BookThink: Is that because from the age of twelve to twenty, you are in fact learning who you are?
Bradbury: Well, you're falling in love with so many people. I loved HG Wells because he was paranoid, and when you are sixteen years old, boys are all paranoid. They discover that the world means them, and death means them, and they get aggravated at the ways of the world. So they read The Invisible Man and The Man Who Could Work Miracles [SF EDITOR'S NOTE: a book and later a film by H.G. Wells in which the Gods decide to give a mortal man nearly unlimited powers - a conceptual forerunner to the Jim Carey film, Bruce Almighty]. HG Wells speaks to their paranoia, so it's quite natural that I fell in love with Wells in high school.
BookThink: Do you still write every day ...
Bradbury: Yes, every day.
BookThink: ... and how do you avoid imitating Ray Bradbury?
No, I don't think about that. Whatever is new in my life ... if I want to write a poem, I write a poem. If I want to write an essay, I write an essay. If I come up with a short story idea, then it's a short story. I don't compare myself with me. I look at the very instant of living - I don't look behind and I don't look forward. I live inside the instant.
BookThink: As a young writer learning the craft, what authors most influenced you?
Bradbury: Oh, Edgar Rice Burroughs. When I was twelve years old, I read all of the Martian books, and I wanted to go to Mars. I went out on the lawn on a summer evening and said "Mars, take me home."
BookThink: Didn't we all.
Bradbury: In a way, Edgar Rice Burroughs took me to Mars, and I never came back.
BookThink: In previous interviews, you've cited the influence of John Collier.
Bradbury: Very much so, though I didn't discover him until I was about twenty-two years old.
BookThink: You and Collier were in Hollywood at about the same time, were you not?
Bradbury: I came to Hollywood when I was thirteen years old . My father came to Los Angeles looking for work. So I was lucky I arrived here just one year after I started writing, and I was around Hollywood people. I was around the studios, and I was in love with motion pictures. I lived near a theatre where I could bump into Laurel and Hardy in person, or Norma Shearer or any of the big stars from MGM. So, I was in love not only with libraries, but also with motion pictures. I was lucky to be living in Hollywood then.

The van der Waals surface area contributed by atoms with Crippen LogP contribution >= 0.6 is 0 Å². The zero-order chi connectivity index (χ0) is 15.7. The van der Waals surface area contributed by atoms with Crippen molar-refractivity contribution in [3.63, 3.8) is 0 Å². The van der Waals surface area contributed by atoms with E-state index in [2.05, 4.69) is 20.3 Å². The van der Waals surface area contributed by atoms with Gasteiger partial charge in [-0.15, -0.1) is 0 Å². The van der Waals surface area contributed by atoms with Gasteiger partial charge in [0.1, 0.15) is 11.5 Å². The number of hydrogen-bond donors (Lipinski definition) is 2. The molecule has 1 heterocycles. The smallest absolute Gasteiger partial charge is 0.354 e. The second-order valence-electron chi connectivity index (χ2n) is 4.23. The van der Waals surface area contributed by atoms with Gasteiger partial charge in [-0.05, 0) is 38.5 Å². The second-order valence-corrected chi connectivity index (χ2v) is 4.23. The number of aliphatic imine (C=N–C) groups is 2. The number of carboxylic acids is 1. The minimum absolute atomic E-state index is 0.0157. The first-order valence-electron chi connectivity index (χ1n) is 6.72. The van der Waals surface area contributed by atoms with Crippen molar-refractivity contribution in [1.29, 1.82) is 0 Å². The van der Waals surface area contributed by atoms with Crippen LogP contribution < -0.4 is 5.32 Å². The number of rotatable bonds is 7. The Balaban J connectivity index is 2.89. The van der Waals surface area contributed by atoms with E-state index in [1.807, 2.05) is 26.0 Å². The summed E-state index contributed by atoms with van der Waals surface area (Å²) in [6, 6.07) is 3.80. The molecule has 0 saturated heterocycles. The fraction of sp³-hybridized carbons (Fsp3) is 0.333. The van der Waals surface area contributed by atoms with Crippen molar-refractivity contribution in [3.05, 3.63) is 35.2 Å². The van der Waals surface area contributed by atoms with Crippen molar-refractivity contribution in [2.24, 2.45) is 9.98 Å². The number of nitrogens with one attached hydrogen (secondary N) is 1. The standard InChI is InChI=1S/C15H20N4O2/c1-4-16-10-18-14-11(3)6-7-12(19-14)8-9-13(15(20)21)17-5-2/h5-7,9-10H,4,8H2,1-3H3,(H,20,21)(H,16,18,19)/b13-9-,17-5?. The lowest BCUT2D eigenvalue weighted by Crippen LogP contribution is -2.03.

[SF EDITOR'S NOTE: John Collier, International Fantasy Award winner. Bradbury wrote an introduction for the restored edition of Collier's Fancies and Goodnights. Collier was a master of the short story and is sometimes compared to Saki for odd ending twists that make a story stick in your mind. Like Bradbury, Collier's works were multi-genre, with contributions in fantasy, mystery and horror - often all three at the same time. Also like Bradbury, Collier wrote Hollywood screenplays, including contributing to The African Queen in 1951, along with James Agee and John Huston. Bradbury worked with Huston on the latter's 1956 production of , starring Gregory Peck as Ahab. Collier was 20 years Bradbury's senior.]
BookThink: 1950's Hollywood has been the setting of some of your stories [SF EDITOR'S NOTE: See, for example, "Death Is A Lonely Business"], and your imagined Mars was perhaps the best-realized character of The Martian Chronicles. How important is a sense of place in your writing?